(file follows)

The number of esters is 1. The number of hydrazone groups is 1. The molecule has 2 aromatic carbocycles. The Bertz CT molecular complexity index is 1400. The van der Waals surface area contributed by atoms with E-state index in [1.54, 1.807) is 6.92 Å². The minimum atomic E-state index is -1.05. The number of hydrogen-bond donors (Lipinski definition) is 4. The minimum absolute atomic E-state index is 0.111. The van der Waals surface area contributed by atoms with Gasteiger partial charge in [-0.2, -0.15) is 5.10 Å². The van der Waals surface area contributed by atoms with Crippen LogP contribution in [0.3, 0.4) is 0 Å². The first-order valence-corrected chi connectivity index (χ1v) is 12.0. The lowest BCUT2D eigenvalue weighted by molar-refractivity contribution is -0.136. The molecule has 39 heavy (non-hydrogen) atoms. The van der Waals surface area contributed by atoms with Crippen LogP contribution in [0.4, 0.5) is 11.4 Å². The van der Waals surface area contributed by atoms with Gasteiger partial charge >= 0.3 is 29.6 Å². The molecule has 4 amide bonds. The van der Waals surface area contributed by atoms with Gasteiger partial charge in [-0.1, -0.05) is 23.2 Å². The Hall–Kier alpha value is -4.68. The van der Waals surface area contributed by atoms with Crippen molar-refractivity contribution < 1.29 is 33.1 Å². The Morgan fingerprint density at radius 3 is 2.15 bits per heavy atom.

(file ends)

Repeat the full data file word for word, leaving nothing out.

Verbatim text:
The number of esters is 1. The number of hydrazone groups is 1. The molecule has 2 aromatic carbocycles. The Bertz CT molecular complexity index is 1400. The van der Waals surface area contributed by atoms with E-state index in [1.54, 1.807) is 6.92 Å². The minimum atomic E-state index is -1.05. The number of hydrogen-bond donors (Lipinski definition) is 4. The minimum absolute atomic E-state index is 0.111. The van der Waals surface area contributed by atoms with Gasteiger partial charge in [-0.2, -0.15) is 5.10 Å². The van der Waals surface area contributed by atoms with Crippen LogP contribution in [0.3, 0.4) is 0 Å². The first-order valence-corrected chi connectivity index (χ1v) is 12.0. The lowest BCUT2D eigenvalue weighted by molar-refractivity contribution is -0.136. The molecule has 39 heavy (non-hydrogen) atoms. The van der Waals surface area contributed by atoms with Crippen LogP contribution in [0.4, 0.5) is 11.4 Å². The van der Waals surface area contributed by atoms with Gasteiger partial charge >= 0.3 is 29.6 Å². The molecule has 4 amide bonds. The van der Waals surface area contributed by atoms with Gasteiger partial charge in [-0.1, -0.05) is 23.2 Å². The Hall–Kier alpha value is -4.68. The van der Waals surface area contributed by atoms with Crippen molar-refractivity contribution < 1.29 is 33.1 Å². The Morgan fingerprint density at radius 3 is 2.15 bits per heavy atom.